We investigate the ethical, philosophical and legal aspects of biomedical research and clinical practice and publish the results of our research in international peer-reviewed scientific journals and in books.
CRB is a multi-disciplinary research environment and our research topics originate from close collaborations with clinicians, researchers and scientists outside the centre. We work with clinical ethics, with a special focus on nursing ethics and the ethics of care. We are also involved in research ethics, where we have been working with the ethical and legal issues of biobank and registry research for over a decade and more recently started looking at how we should handle risk information. We are also working on other types of bioethics research, especially neuroethics and neurophilosophy, where we are developing a 'fundamental' neuroethics.
Publications from CRB
- Proactive epigenesis and ethical innovation. 2016
- The risk of re-identification versus the need to identify individuals in rare disease research. 2016
- Alternative Rule-Making within European Bioethics - Necessary and Therefore Legitimate?. 2016
- Let the Individuals Directly Concerned Decide: A Solution to Tragic Choices in Genetic Risk Information. 2016
- Big Science, Brain Simulation and Neuroethics. 2016
- Neurotechnological assessment of consciousness disorders: five ethical imperatives. 2016
- Proactive epigenesis and ethical innovation: A neuronal hypothesis for the genesis of ethical rules. 2016
- The contribution of neuroethics to international brain research initiatives. 2016
- Valuing Child Health Utility 9D Health States with Young Adults: Insights from a Time Trade Off Study. 2015
- Children with cancer share their views: tell the truth but leave room for hope. 2016
- Impact of telephone nursing education program for equity in health. 2016
- Perceptions of risk and predictive testing held by the first-degree relatives of patients with rheumatoid arthritis in England, Austria and Germany: a qualitative study. 2016
- Physicians’ experiences of do-not-resuscitate (DNR) orders in hematology and oncology care – a qualitative study. 2016
- Bereaved Siblings' Advice to Health Care Professionals Working With Children With Cancer and Their Families. 2016
- Challenges and opportunities for ELSI early career researchers. 2016
- Responsible implementation of expanded carrier screening. 2016
- The Differential Earnings and Income Effects of Involuntary Job Loss on Workers with Disabilities: Evidence from Sweden. 2016
- Developing ethical competence in healthcare management. 2016
- Higher cardiogenic potential of iPSCs derived from cardiac versus skin stromal cells.. 2016
- 'You should at least ask'. The expectations, hopes and fears of rare disease patients on large-scale data and biomaterial sharing for genomics research.. 2016
- Feedback of Individual Genetic Results to Research Participants: Is It Feasible in Europe?. 2016
- Improving the informed consent process in international collaborative rare disease research: effective consent for effective research. 2016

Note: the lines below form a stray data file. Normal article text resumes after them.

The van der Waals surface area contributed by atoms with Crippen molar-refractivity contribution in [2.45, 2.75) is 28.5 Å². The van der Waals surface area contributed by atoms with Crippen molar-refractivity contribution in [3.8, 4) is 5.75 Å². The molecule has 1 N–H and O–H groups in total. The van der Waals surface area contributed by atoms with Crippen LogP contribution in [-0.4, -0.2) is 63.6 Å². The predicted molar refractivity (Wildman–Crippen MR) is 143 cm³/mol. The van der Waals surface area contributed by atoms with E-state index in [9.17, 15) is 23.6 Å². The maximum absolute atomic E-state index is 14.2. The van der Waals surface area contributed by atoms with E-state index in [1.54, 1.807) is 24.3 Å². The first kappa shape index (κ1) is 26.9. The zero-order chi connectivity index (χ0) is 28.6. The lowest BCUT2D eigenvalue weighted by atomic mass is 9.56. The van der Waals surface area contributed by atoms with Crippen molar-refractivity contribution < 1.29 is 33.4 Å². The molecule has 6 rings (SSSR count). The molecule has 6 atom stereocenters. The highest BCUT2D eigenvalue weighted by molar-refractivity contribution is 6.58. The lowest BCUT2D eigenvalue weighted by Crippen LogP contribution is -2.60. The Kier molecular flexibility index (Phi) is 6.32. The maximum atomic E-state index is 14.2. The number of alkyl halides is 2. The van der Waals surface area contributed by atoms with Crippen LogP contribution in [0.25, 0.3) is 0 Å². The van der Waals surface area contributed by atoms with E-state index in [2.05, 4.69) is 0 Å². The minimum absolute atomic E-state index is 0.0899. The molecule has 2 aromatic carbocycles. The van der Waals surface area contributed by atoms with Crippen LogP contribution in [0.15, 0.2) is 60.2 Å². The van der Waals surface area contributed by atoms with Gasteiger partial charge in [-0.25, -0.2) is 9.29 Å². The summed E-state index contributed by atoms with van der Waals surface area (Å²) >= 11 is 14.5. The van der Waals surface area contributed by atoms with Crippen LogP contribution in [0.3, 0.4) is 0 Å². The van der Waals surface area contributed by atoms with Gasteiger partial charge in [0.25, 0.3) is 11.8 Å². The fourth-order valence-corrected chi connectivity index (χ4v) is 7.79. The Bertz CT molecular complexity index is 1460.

- Swedish healthcare providers' perceptions of preconception expanded carrier screening (ECS)—a qualitative study. 2016
- Exploring how individuals complete the choice tasks in a discrete choice experiment: an interview study. 2016
- Ethical issues in consumer genome sequencing: Use of consumers' samples and data. 2016
- Codici, linee guida e commentari di etica della ricerca: la questione della qualità. 2014
- An Update of Public Perceptions of Synthetic Biology: Still Undecided?. 2016
- Design and Implementation of the advanced cloud privacy threat modeling. 2016
- Parenthood and the Gender Gap in Pay. 2016
- Nothing About Us Without Us?: A Comparison of Adolescent and Adult Health-State Values for the Child Health Utility-9D Using Profile Case Best-Worst Scaling. 2016
Biobanks and registries in research
We aim for a biobank and registry management that satisfies ethical and legal demands from the research community, the public and the individual.
We are investigating risk information from serval perspectives.
the Ethics Blog
Two researchers in neuroethics
Source: Pär Segerdahl 2016-12-05
The apparent academy
Source: Pär Segerdahl 2016-11-29
The brain develops in interaction with culture
Source: Pär Segerdahl 2016-11-16
What is the risk?
Source: Pär Segerdahl 2016-11-02
How to listen to (the right) patient voices?
Source: Ulrik Kihlbom 2016-10-25
Did medicine save the life of ethics?
Source: Pär Segerdahl 2016-10-18
Public health campaigns in healthcare: mothers should breastfeed!
Source: Pär Segerdahl 2016-10-03
More biobank perspectives
Source: Josepine Fernow 2016-09-27
Physicians’ experiences of do-not-resuscitate orders
Source: Pär Segerdahl 2016-09-21
We look for a PhD student
Source: Pär Segerdahl 2016-08-30
Caring for patients
Nurses encounter ethical dilemmas in their daily work. But there are also moral dimensions to nursing practice.
Neuroethics & Neurophilsophy
Any attempt at understanding how the mind and the brain work comes with a set of philosophical, ethical and social issues.
Neurotechnology and direct brain communication
Welcome to a mini-symposium that will discuss new insights and responsibilities concerning speechless but communicative subjects.
Both infant brains and patients with disorders of consciousness (DOC) are at the forefront of contemporary neuroscience. The prospective use of neurotechnology to access mental states in these subjects, including neuroimaging, brain simulation, and brain computer interfaces, offers new opportunities for clinicians and researchers, but has also received specific attention from philosophical, scientific, ethical, and legal points of view.
When: October 6, 2016, 13-17
Where: BMC, Husargatan 3, Uppsala, room A1:111a